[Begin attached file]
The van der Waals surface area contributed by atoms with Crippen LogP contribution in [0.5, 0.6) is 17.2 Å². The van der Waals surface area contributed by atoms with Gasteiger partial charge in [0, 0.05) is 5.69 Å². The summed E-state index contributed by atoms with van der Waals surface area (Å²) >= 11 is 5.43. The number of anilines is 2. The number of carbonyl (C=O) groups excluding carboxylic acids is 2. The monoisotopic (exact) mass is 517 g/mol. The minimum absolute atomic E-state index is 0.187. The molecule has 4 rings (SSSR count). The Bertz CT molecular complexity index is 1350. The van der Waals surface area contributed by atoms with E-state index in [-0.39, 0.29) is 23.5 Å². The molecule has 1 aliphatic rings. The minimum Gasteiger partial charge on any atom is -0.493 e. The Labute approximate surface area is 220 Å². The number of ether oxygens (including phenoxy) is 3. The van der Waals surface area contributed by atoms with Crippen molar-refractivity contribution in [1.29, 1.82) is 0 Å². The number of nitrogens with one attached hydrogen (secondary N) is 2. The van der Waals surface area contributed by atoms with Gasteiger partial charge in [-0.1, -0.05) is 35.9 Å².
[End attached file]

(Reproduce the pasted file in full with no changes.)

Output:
The van der Waals surface area contributed by atoms with Crippen LogP contribution in [0.5, 0.6) is 17.2 Å². The van der Waals surface area contributed by atoms with Gasteiger partial charge in [0, 0.05) is 5.69 Å². The summed E-state index contributed by atoms with van der Waals surface area (Å²) >= 11 is 5.43. The number of anilines is 2. The number of carbonyl (C=O) groups excluding carboxylic acids is 2. The monoisotopic (exact) mass is 517 g/mol. The minimum absolute atomic E-state index is 0.187. The molecule has 4 rings (SSSR count). The Bertz CT molecular complexity index is 1350. The van der Waals surface area contributed by atoms with E-state index in [-0.39, 0.29) is 23.5 Å². The molecule has 1 aliphatic rings. The minimum Gasteiger partial charge on any atom is -0.493 e. The Labute approximate surface area is 220 Å². The number of ether oxygens (including phenoxy) is 3. The van der Waals surface area contributed by atoms with Crippen molar-refractivity contribution in [1.29, 1.82) is 0 Å². The number of nitrogens with one attached hydrogen (secondary N) is 2. The van der Waals surface area contributed by atoms with Gasteiger partial charge in [-0.1, -0.05) is 35.9 Å².